Monitoring Applications

Today there are highly specific synthetic lures now commercially produced, in quantity, that provide reproducible results in monitoring programs. The key benefit of an insect monitoring program is protection of crop quality by timing pesticide sprays more accurately.

As a general rule, traps should be placed in the field one or two weeks before the earliest known emergence date (which varies each year according to temperature and rate of degree day accumulation). Also important is the average number of flights during the season.

Traps are hung on branches of trees, plants, and shrubs in the area to be monitored according to the insect emergency patterns. Pheromone lure placement in the traps varies with trap style. It is vital pheromones must be handled with extreme caution to avoid contamination since they have the affinity to penetrate many materials that come in direct contact. Also, it is important to remember when several species are involved in monitoring the encapsulated lure for one species is not commingled with a lure from the second species aas the pheronone from the first will transfer to the second via hands, contaminating the trpas for the second species, or third, etc.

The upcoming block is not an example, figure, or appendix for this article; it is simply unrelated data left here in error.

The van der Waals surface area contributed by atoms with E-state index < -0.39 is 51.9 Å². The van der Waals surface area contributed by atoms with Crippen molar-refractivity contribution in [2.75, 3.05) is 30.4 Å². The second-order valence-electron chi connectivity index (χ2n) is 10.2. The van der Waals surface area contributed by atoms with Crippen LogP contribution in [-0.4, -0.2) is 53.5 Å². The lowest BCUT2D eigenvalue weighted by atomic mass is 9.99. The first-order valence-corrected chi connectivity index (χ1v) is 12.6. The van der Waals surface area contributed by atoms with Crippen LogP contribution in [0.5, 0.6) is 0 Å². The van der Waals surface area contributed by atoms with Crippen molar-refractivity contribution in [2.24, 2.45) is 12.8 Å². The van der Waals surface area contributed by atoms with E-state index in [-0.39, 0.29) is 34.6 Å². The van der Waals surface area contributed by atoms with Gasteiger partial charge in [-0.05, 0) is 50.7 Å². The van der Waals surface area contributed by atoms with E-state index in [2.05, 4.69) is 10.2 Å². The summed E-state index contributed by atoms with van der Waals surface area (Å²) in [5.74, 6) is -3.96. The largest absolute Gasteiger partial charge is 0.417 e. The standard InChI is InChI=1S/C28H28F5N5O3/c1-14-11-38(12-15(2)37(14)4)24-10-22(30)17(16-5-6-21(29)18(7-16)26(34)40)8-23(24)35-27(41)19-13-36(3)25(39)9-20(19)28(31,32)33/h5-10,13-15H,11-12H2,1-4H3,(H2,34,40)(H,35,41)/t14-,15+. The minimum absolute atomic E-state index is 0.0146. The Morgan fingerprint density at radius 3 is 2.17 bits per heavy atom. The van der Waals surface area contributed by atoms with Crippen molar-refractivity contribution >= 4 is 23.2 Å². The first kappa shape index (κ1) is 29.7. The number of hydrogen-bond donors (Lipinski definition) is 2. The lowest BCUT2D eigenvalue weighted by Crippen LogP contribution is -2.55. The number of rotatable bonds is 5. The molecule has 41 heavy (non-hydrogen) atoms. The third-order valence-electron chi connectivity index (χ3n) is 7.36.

A new approach to insect pest control is that the insect pheromones can be used as a "mating disruption" (e.g., confusing and frustrating the insect's attempts to copulate) or properly used as a mating sex disruptant. This can be accomplished by saturating an area with a female pheromone - confusing the mailes as to the location of females, thus preventing females from mating. In addition, pheromones are used to suppress insect pest populations using a variety of innovative approaches including mass trapping and various combinations of attractant baits, trap crops and toxicants.

 


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